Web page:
She said to Him, “I can’t believe you’re going in just two days! Did you know I changed your diapers when you were just a baby?” I didn’t know what that meant, but He laughed and I perked my ears, and He said, “Yeah,” but He stopped talking and played with his paws for two seconds and looked down at the ground. “It’s hard to believe.” I suddenly felt jealous because Mrs. Ellis had known him for longer, because I’d only known him for three years, and eight months, and fourteen days, but He didn’t take her for walks so I stopped feeling jealous. They talked a little longer about something called the East Coast and “dog days,” and then she hugged him. I didn’t know what the East Coast or “dog days” were then, but He was happy while they talked, so I was happy. He said goodbye to Mrs. Ellis and finished our walk in silence.
The day before He left is the day He was sad, and so I was sad too. I went to his room so I could help him put things in bags, but when I got to his room, He was sitting on his bed and all the bags were closed up and on the floor. I guess He didn’t want my help that day, but I sat straight up in front of him anyway. He wasn’t smiling, or laughing, or ruffling my neck, or calling me a good boy. He sat staring at the bags for three minutes before He took a deep breath in and let it out slowly, which He only does when He’s sad, so I put my chin on his leg because it usually makes him smile when He’s sad. Instead of smiling, He put his face in my neck and held onto my paw with both of his paws, and then He started shaking and the fur on my neck got damp. He kept his head buried in my neck for two minutes before He looked at me again. His eyes were puffy and wet, and He looked at me differently than usual. I got nervous so I looked at the bags, but there were too many, so I closed my eyes. He took another deep breath in and let it out slowly. I did the same. Even though his paw was still wrapped around mine, I felt scared. They don’t think we get scared very much, but we do.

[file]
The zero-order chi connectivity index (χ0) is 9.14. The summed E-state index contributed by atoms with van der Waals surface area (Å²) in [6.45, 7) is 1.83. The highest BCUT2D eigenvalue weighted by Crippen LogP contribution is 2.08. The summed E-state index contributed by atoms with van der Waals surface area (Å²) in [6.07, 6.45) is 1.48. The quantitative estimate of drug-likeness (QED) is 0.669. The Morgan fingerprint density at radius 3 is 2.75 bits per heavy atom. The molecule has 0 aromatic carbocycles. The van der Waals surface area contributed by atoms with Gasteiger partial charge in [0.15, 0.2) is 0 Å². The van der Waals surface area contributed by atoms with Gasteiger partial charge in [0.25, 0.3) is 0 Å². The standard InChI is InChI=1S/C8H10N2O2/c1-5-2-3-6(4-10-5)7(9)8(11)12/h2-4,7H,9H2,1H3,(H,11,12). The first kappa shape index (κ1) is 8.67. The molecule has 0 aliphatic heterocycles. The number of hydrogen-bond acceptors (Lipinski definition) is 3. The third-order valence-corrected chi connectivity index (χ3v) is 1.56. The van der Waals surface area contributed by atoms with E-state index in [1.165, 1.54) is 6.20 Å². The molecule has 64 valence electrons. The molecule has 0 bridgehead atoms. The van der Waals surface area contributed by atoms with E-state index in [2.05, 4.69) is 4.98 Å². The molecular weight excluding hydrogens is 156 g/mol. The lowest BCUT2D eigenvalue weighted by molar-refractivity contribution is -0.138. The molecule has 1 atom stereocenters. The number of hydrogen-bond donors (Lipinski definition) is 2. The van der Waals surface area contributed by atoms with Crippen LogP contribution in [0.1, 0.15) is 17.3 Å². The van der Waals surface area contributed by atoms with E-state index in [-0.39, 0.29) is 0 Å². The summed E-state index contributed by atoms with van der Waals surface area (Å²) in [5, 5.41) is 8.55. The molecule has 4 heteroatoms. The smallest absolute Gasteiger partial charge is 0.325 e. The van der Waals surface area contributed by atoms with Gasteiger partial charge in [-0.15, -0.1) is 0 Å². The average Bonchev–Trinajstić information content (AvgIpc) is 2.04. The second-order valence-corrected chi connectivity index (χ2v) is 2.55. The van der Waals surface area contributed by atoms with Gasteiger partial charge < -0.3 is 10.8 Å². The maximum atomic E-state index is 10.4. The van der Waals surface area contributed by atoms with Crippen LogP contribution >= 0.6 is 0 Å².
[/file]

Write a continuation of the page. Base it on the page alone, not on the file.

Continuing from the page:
We sat for six more minutes before Mom came in, slowly, with her head down, like I do after I eat out of the trash. They started to talk, and I don’t always understand everything they say because they speak faster than I can swim, but I listen anyways because his voice makes me less scared. They don’t think we listen, but we do. I heard Mom say, “Bucko will still be here, I won’t let anything happen to him.” I didn’t understand, because I’m always here, and He’s the one who goes places. He said back to her, “I know, but it’s going to be different. He’s always been there when I needed him. It’s going to be hard not seeing him every day.” I nudged my nose closer to him to tell him that I’m not going anywhere. This was a sad day. They don’t think we know when it’s a sad day, but we do. He put his head back into my neck and started shaking again.